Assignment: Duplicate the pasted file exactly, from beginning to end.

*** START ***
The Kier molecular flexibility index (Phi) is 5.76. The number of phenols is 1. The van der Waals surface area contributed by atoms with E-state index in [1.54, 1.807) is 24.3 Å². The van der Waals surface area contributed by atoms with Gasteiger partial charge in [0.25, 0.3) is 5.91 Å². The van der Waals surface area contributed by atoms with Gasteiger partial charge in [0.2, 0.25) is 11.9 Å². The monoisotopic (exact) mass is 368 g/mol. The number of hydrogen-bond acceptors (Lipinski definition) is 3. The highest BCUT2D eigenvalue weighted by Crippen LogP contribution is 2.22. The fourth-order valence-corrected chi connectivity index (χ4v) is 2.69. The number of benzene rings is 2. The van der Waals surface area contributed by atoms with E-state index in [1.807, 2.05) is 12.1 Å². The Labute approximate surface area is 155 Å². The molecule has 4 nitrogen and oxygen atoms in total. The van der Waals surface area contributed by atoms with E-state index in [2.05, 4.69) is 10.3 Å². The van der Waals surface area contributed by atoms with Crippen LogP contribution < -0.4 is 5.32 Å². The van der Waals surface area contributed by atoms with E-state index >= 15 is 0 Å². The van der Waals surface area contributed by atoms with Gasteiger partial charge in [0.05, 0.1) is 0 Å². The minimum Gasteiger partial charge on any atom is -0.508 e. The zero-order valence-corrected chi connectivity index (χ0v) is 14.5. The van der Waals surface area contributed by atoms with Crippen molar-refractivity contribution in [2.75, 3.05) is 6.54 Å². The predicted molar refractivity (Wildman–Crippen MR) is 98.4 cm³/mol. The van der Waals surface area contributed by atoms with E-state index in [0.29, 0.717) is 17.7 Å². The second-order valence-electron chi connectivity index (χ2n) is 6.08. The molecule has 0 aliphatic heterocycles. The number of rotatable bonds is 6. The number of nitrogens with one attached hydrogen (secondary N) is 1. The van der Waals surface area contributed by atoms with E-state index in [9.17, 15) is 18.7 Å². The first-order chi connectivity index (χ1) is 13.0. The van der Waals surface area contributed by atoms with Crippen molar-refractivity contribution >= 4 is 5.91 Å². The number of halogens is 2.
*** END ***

The Kier molecular flexibility index (Phi) is 5.76. The number of phenols is 1. The van der Waals surface area contributed by atoms with E-state index in [1.54, 1.807) is 24.3 Å². The van der Waals surface area contributed by atoms with Gasteiger partial charge in [0.25, 0.3) is 5.91 Å². The van der Waals surface area contributed by atoms with Gasteiger partial charge in [0.2, 0.25) is 11.9 Å². The monoisotopic (exact) mass is 368 g/mol. The number of hydrogen-bond acceptors (Lipinski definition) is 3. The highest BCUT2D eigenvalue weighted by Crippen LogP contribution is 2.22. The fourth-order valence-corrected chi connectivity index (χ4v) is 2.69. The number of benzene rings is 2. The van der Waals surface area contributed by atoms with E-state index in [1.807, 2.05) is 12.1 Å². The Labute approximate surface area is 155 Å². The molecule has 4 nitrogen and oxygen atoms in total. The van der Waals surface area contributed by atoms with E-state index in [2.05, 4.69) is 10.3 Å². The van der Waals surface area contributed by atoms with Crippen LogP contribution < -0.4 is 5.32 Å². The van der Waals surface area contributed by atoms with E-state index >= 15 is 0 Å². The van der Waals surface area contributed by atoms with Gasteiger partial charge in [0.05, 0.1) is 0 Å². The minimum Gasteiger partial charge on any atom is -0.508 e. The zero-order valence-corrected chi connectivity index (χ0v) is 14.5. The van der Waals surface area contributed by atoms with Crippen molar-refractivity contribution in [2.75, 3.05) is 6.54 Å². The predicted molar refractivity (Wildman–Crippen MR) is 98.4 cm³/mol. The van der Waals surface area contributed by atoms with E-state index in [0.29, 0.717) is 17.7 Å². The second-order valence-electron chi connectivity index (χ2n) is 6.08. The molecule has 0 aliphatic heterocycles. The number of rotatable bonds is 6. The number of nitrogens with one attached hydrogen (secondary N) is 1. The van der Waals surface area contributed by atoms with E-state index in [9.17, 15) is 18.7 Å². The first-order chi connectivity index (χ1) is 13.0. The van der Waals surface area contributed by atoms with Crippen molar-refractivity contribution >= 4 is 5.91 Å². The number of halogens is 2.